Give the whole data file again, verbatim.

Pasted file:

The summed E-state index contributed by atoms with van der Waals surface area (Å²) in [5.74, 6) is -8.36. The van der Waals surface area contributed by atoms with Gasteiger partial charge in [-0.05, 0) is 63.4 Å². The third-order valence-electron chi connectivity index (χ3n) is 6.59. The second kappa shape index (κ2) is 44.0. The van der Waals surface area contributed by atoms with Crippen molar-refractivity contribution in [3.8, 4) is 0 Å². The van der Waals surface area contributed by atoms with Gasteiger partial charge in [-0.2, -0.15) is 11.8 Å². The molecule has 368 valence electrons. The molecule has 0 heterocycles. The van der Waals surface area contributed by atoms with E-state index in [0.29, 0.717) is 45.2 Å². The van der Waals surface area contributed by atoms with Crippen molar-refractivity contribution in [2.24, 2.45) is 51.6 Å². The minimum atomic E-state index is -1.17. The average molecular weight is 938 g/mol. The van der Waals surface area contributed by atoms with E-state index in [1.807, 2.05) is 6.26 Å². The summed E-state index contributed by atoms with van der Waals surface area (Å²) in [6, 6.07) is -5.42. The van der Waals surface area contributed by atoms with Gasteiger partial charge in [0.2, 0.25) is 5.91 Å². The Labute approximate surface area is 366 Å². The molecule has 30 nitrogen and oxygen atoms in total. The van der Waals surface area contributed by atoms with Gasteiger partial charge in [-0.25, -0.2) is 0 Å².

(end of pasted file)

The summed E-state index contributed by atoms with van der Waals surface area (Å²) in [5.74, 6) is -8.36. The van der Waals surface area contributed by atoms with Gasteiger partial charge in [-0.05, 0) is 63.4 Å². The third-order valence-electron chi connectivity index (χ3n) is 6.59. The second kappa shape index (κ2) is 44.0. The van der Waals surface area contributed by atoms with Crippen molar-refractivity contribution in [3.8, 4) is 0 Å². The van der Waals surface area contributed by atoms with Gasteiger partial charge in [-0.2, -0.15) is 11.8 Å². The molecule has 368 valence electrons. The molecule has 0 heterocycles. The van der Waals surface area contributed by atoms with E-state index in [0.29, 0.717) is 45.2 Å². The van der Waals surface area contributed by atoms with Crippen molar-refractivity contribution in [2.24, 2.45) is 51.6 Å². The minimum atomic E-state index is -1.17. The average molecular weight is 938 g/mol. The van der Waals surface area contributed by atoms with E-state index in [1.807, 2.05) is 6.26 Å². The summed E-state index contributed by atoms with van der Waals surface area (Å²) in [6, 6.07) is -5.42. The van der Waals surface area contributed by atoms with Gasteiger partial charge in [0.2, 0.25) is 5.91 Å². The Labute approximate surface area is 366 Å². The molecule has 30 nitrogen and oxygen atoms in total. The van der Waals surface area contributed by atoms with Gasteiger partial charge in [-0.25, -0.2) is 0 Å².